Smalls Sliders may change the way you think about bags of little fast-food burgers.

Most of the time, tiny, thin-pattied burgers from Krystal or White Castle — both absent from Baton Rouge — are the kind of grub you grab after a long night or on a road trip. They’re quick and handheld but nothing special.

However, these are craveable little cheeseburgers that you won’t be ashamed of eating.

Smalls opened on Nicholson Drive in September in a restaurant constructed from orange and gray shipping containers, a new concept partly owned by New Orleans Saints quarterback Drew Brees and Walk-On's Sports Bistreaux co-owner Brandon Landry, along with Jacob Dugas and Scott Fargason.

The menu comprises a handful of items —  sliders, fries, shakes and soft drinks. By specializing in just a few items, the staff can quickly crank out freshly grilled patties all day and all night. To capitalize on the college crowd, especially those visiting Tigerland just across the road, Smalls is open until 3 a.m. Thursday through Saturday.

When I first tried Smalls on a cloudy Monday, I walked up to the window and ordered a No. 3 combo ($8.99), which included three sliders, fries and a drink. The combo meals' only difference is the number of burgers in the bag.

I grabbed a seat at a picnic table shaded by an umbrella and took in the scene. The shipping containers form a U-shape with bright green artificial turf providing a kitschy, durable surface for the dining area.

Within a couple of minutes, my order was ready at the window. Inside the bag were three burgers in little paper cradles. Their buns, slightly sweet and soft, with tops toasted to a golden brown, are made by Twins Burgers and Sweets in Lafayette. Corners of bright yellow American cheese peeked out over the beef patties. Pickles, mustard and ketchup are the standard dressing at Smalls.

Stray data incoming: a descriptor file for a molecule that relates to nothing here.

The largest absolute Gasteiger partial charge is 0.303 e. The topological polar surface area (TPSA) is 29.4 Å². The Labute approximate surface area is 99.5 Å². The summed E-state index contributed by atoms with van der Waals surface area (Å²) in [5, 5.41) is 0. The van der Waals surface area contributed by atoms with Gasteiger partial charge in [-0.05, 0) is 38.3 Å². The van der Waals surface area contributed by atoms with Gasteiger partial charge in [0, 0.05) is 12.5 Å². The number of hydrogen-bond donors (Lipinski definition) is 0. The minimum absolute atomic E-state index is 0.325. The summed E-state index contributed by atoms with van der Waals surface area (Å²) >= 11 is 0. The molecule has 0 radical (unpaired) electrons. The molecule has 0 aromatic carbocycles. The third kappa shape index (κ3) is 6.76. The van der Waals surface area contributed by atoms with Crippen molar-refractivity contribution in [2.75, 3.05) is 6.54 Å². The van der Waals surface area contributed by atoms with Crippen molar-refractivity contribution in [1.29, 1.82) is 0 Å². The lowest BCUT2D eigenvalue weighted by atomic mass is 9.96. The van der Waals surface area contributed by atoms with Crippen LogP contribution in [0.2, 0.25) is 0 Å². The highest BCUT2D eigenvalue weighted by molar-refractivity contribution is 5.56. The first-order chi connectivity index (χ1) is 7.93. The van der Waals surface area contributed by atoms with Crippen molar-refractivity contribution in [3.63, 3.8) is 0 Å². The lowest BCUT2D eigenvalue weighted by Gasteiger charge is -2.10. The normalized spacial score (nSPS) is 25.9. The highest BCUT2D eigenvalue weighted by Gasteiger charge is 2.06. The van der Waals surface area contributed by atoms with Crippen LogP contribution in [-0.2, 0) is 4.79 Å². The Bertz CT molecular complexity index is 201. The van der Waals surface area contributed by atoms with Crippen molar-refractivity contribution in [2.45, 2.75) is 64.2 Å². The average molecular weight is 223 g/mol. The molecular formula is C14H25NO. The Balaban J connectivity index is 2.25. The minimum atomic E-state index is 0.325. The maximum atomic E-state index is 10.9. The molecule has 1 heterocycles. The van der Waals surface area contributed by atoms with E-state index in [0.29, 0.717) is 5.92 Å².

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It’s tough not to eat these little burgers quickly. The pickles taste sweet, a little like bread and butter pickles but less tart. Each little burger patty was thin, about a quarter-inch thick, and conservatively seasoned. The combination of flavors actually reminded me of The Company Burger in New Orleans.

The fries, however, were less than memorable. Although freshly prepared and piping hot, they tasted as if they came from a bag in the freezer. Smalls does offer a small container of chile con queso ($1.25), a recipe developed by chef John Folse, as a silky smooth, spicy dip for the fries. It transforms the forgettable fries into a treat.

On my way back to the car, I ordered a chocolate shake ($4.29). It came with a wide straw that refused to collapse as I drained a good portion on my first slurp. The chocolate was potent, and the ice cream well blended and smooth. I barely avoided brain freeze on the drive back to work.

Smalls Sliders appears ready for franchising, with kitchens, bathrooms and offices prebuilt in shipping containers that can be trucked in and set up quickly. Other locations may pop up near college campuses soon, ready to sling sliders all day and night.

I’ll go by anytime I want a quick, quality burger — or four.

Smalls Sliders

4343 Nicholson Drive

(225) 256-0046

10:30 a.m. to midnight Sunday-Wednesday and 10:30 a.m. to 3 a.m. Thursday-Saturday 

PROS: Tasty burgers, fast service, shakes

CONS: Those out-of-the-freezer-tasting fries